won't bw commenting on that until their final investigation, their final examination of the body, if you like, has taken place, Becky.

ANDERSON: And Phil, for those of us who were teenagers in the early '80s, and I put myself in that era, there are so many songs from both George

Michael and indeed the band, Wham, that he was in with Andrew Ridegely, that we will never, ever forget. It takes you back, doesn't it, when you

think about his prolific career.

All right., Phil, thank you so much indeed for that.

Well, Buckingham Palace, Big Ben, the red phone box -- London is chock a block with famous sites, including of course the River Thames. When I'm in

London, I love to get stuck in, literally, with a bit of mud larking. That is why I have these bad boys with me.

And if you're wondering what mud larking is, well, you're about to find out.


[10:55:21] STEVE BROOKER, MUDLARKER: I'm Steve Brooker and I'm a registered Thames mudlarker. And what I'm going to do today is take you

guys on a mudlarking trip.

So, what is mudlarking? Well, let's go back to the 1850s. And we're going to find down here old women, young children, just scavanging around in here

looking for anything, really -- pieces of rope, coal -- they'll use that to keep them warm, and whatever they have left over they're going to sell that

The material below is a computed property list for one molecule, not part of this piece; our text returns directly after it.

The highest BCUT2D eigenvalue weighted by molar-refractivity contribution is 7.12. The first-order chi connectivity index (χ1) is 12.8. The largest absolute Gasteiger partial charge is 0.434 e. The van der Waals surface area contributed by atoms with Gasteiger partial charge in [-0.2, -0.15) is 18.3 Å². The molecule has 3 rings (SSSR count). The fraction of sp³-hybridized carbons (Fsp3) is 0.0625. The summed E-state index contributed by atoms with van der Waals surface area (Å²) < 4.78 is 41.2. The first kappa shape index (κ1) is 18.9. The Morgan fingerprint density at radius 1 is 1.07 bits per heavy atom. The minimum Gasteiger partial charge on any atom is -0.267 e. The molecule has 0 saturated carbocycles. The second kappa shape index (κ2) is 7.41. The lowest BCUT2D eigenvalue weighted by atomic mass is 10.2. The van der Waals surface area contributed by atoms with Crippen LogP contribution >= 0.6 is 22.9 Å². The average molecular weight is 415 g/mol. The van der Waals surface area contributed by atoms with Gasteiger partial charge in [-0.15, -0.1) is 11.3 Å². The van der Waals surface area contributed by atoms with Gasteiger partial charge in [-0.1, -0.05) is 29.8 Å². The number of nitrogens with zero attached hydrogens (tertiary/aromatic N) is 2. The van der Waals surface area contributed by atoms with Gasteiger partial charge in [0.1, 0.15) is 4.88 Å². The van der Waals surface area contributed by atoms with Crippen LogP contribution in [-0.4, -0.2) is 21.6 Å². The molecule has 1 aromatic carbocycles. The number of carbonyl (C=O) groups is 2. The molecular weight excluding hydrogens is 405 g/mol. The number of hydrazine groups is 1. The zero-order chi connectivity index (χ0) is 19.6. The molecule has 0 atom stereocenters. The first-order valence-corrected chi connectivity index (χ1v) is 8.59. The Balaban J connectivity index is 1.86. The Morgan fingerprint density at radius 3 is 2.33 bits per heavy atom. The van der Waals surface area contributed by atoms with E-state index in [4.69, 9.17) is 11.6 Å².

on to buy food.

When I started doing this over 20 years ago, it was a tiny bit geeky and over the years yet it's got more acceptable and more people know about


If you look around, yes, it just looks like a load of pebble to you, but to me, that's one big history carpet.

So, this one is like (inaudible), it's going to be around like 1550 onwards. This one here is about 1780. This one here is about 1860.

1800s. This one is 1300s.

I've got loads and loads of this stuff at home.

Now, remember, where one section meets another is where you get a finding line. I'm looking at these all the time. That wave is my best friend,

because what that does, yeah, is that erodes up the foreshore and it shows me where these areas are.

The bucket. Going to put my knee pads on so I can get down, get down and dirty.

Come in. So, we have a coin. Not going to go away with the crown jewels down here, but you

can walk down, spot these lines and find fantastic pieces of history.


ANDERSON: Come on you mudlarkers, I know you are out there. If you go traipsing around in the mud yourselves, do let us know what you found over

the years. You can surf over to our page of course, have my team working around the clock there for you, yes, even on

Christmas and New Year's Day, so do check out their work and you can reach me directly. That is @BeckyCNN. That's @BeckyCNN.

I'm Becky Anderson. That was Connect the World from London today and tomorrow for you from the team working with me here in Abu Dhabi and around

the world. It is a very good evening. CNN, of course, continues after this very short break. So from us, thanks for watching. Stay with us.

See you tomorrow.